TAMPA — The startling outcome of the South Carolina primary did more than turn the race for the Republican presidential nomination upside down. It also left GOP voters with a choice that only serves to highlight the party’s year-long identity crisis and search for a standard-bearer.
If the voters have seemed puzzled, it is no wonder. The field of candidates they have examined over the past months has not included anyone who yet seems to possess the attributes that can provide a center of gravity. Now, seemingly, it is down to Mitt Romney and Newt Gingrich, but can either deliver what the party needs?
Think you know the GOP candidates for presidency? Test your knowledge in this matching game.
Fresh off his win in the South Carolina primary, Republican Presidential candidate Newt Gingrich spoke with Bob Schieffer on what separates himself the most from his competitor Mitt Romney and why the former Massachusetts governor is having a hard time connecting with voters. (Jan. 22)
In some respects, the contest between Romney and Gingrich falls into a familiar construct of Establishment vs. Insurgents, and yet neither candidate is the ideal to play his assigned role, or, more important, to bridge the divides within the party that characterized many primary contests in 2010.
Romney has the breeding and countenance of the establishment, but when he first ran for office he ran away from Ronald Reagan. As a registered independent, he voted for Paul Tsongas in the 1992 Democratic presidential primary. He can seem out of place in a party whose conservative Southern base has been its core personality since the mid-1990s.
Gingrich has captured the anger of the grass roots and channeled the deep dislike of President Obama that gave rise to the tea party. But like Romney, he has limitations playing the role of insurgent, although his rhetoric has long been that of a bombastic outsider.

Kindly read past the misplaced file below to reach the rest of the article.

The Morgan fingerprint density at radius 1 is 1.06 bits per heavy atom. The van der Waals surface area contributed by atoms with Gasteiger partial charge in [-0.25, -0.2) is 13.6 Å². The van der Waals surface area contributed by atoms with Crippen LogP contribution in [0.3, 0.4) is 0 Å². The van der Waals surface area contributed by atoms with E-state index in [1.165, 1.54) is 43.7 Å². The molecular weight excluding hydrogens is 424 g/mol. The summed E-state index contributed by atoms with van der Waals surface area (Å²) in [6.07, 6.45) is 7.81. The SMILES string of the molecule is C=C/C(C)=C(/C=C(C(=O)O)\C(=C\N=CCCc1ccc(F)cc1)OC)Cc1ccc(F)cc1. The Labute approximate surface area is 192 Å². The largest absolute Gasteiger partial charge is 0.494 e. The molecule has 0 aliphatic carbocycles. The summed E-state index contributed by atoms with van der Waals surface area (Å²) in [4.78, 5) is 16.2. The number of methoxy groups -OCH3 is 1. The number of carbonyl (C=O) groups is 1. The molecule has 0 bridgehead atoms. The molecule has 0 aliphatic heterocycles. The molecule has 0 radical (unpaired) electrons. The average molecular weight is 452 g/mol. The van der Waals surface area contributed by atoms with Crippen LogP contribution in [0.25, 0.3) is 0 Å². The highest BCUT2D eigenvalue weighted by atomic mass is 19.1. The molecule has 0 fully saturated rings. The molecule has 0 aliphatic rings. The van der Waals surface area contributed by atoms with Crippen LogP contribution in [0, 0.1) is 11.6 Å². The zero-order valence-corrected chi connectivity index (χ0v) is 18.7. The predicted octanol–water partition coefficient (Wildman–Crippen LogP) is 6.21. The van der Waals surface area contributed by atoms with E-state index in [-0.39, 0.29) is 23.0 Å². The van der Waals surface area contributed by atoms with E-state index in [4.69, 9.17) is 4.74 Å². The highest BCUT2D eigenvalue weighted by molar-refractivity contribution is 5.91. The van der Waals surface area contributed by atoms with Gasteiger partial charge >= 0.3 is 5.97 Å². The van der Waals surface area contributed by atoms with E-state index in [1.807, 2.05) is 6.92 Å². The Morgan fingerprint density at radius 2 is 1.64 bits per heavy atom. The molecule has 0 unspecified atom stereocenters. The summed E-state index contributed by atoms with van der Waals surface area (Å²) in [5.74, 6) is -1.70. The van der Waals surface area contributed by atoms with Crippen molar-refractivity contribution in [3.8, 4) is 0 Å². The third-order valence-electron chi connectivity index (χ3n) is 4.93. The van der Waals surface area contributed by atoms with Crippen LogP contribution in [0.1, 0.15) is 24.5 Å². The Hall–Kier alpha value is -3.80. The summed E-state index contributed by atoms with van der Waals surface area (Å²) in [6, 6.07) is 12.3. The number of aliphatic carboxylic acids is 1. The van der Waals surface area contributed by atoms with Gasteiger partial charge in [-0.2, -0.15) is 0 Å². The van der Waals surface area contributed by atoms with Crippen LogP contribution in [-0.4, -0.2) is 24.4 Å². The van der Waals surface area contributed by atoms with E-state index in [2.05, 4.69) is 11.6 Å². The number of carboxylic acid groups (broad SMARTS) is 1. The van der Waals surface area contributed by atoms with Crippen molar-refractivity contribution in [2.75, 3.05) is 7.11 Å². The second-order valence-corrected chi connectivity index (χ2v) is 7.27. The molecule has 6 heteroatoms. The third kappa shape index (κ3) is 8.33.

He has operated in the corridors of power in Washington for two decades. He compromised with President Bill Clinton, and his instincts for realpolitik prompted him to side with the party establishment in one of the early face-offs with the tea party (in a special House election in New York). He may be a onetime rebellious backbencher, but when he became speaker of the House, his colleagues tried to push him from power.
The two men speak to contradictory desires within the party. The grass roots yearn for a fighter who is prepared to take on Obama in the most strident and confrontational way possible — to call him out as a socialist or worse. The applause Gingrich generates at debates with his defiant and indignant performances gives voice to this visceral urge among many conservatives.
But many in the party also know they need the steady competence of a leader who is capable of restraining the worst excesses of the hard-right activists and translating the conservative rhetoric and ideas that unite the party into a governing strategy that can bring the Republicans a White House victory in November and success beyond.
To some Republicans, those who choose not to run for president still seem more suited to the roles that Romney and Gingrich are now assigned. Former Mississippi governor Haley Barbour and Indiana Gov. Mitch Daniels would have traveled in the establishment lane, and yet both have the kind of conservative credentials and credibility that Romney lacks.